Found this blog, in my unpost­ed blog file, which goes along with the book I am cur­rent­ly read­ing — more of that later.

All vul­ner­a­ble liv­ing crea­tures rec­og­nize their need for ten­der­ness, and gen­tle­ness. They rec­og­nize it even more when they receive it just when needed.

I encoun­tered a sit­u­a­tion a few weeks ago with a 19-month-old lit­tle girl. She was tired, the end of one of her very long days in day­care and she was also under the weath­er to the point that she was very ready to take a nap ear­ly in the morn­ing as against her usu­al after-lunch nap!

In the lat­ter part of the after­noon I could see that she was cranky. I was sit­ting on the floor read­ing to sev­er­al chil­dren and just said to her “Put your head on my lap and find your thumkin (her thumb)”. She imme­di­ate­ly put her head down, sucked her thumb and was calm for a while.

More notable is the approach tak­en by anoth­er staff mem­ber – not hav­ing the abil­i­ty to read the child’s need – she went to get the child’s mat­tress, blan­ket and cud­dly rab­bit, her reg­u­lar sleep­ing com­pan­ions. What this child need­ed was sim­ple: she need­ed a human per­son to rec­og­nize her, albeit brief, need for ten­der­ness and gen­tle­ness ‘on her terms’ – not based on an adult’s per­cep­tion of her needs.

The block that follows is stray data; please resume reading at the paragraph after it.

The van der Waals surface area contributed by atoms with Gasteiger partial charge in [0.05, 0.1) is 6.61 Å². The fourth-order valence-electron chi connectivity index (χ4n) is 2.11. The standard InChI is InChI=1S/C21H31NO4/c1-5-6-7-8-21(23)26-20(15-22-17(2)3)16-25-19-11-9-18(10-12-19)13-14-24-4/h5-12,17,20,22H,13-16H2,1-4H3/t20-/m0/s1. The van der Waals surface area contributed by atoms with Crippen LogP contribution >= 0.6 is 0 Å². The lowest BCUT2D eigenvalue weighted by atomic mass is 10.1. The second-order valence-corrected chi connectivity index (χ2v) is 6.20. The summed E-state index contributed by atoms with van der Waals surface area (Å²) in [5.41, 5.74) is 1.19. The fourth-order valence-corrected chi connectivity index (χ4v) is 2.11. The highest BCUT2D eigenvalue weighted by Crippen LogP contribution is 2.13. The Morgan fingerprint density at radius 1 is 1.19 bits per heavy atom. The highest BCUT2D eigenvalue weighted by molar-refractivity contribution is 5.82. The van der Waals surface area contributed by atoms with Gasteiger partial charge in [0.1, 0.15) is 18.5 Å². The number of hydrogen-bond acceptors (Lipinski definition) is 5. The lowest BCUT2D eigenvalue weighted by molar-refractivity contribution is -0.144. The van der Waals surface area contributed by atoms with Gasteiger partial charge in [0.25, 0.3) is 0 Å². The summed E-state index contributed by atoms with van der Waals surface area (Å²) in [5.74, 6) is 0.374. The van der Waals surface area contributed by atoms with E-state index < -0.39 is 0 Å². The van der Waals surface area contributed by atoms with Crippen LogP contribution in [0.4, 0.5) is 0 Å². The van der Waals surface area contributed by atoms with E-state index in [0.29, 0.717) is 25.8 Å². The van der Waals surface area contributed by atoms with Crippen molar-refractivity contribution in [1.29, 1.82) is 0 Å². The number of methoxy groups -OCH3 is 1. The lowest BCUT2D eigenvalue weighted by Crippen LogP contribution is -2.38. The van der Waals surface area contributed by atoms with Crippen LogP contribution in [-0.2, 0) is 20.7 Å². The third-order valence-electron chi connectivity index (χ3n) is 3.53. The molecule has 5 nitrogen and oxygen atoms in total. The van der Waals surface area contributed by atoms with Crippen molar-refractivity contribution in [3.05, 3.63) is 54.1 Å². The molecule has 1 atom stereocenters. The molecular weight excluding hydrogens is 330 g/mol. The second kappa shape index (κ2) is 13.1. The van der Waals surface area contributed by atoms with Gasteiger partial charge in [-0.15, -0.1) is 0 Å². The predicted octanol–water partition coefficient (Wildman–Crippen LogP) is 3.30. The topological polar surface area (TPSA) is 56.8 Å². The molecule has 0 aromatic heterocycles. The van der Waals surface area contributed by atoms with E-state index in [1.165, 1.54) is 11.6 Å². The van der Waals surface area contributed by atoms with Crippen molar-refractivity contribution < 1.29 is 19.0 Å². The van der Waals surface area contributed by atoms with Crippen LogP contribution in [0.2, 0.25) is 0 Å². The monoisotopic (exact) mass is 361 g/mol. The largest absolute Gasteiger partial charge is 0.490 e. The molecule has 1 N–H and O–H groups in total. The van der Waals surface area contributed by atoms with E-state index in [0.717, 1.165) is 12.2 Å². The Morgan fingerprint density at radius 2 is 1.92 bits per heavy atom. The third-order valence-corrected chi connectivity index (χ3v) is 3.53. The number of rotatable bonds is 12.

I thought of this lit­tle girl one morn­ing last month. Our cock­atiel Miss Bird had been moult­ing – not so good when the weath­er turns cold! She was obvi­ous­ly miss­ing the ten­der times we’ve had togeth­er. She tapped her head against my knuck­le. “Rub my neck” she was say­ing. She can take such gen­tle­ness for as long as I have the energy. 

Or else she’s on my right shoul­der with her beak quite close to my lips. “Would you like a kiss?” I ask. She responds by putting her beak against my lips.

When she gets a bit nig­g­ley and snarls at me I usu­al­ly take her gen­tly in both hands hold­ing her, head down­wards, and talk to her gen­tly – she doesn’t wig­gle, squirm or snarl! She knows that I’m talk­ing to her.

My hus­band fell asleep in his chair that morn­ing. Miss Bird hopped over to his leg and pot­tered around his knees as though she was keep­ing him safe.

We all need to devel­op and under­stand our 6th sense for each other’s needs for ten­der­ness and gen­tle­ness. Our world is a less­er place when we per­sist in doing things our way or by the book with no true regard for the needs of those more vul­ner­a­ble than ourselves.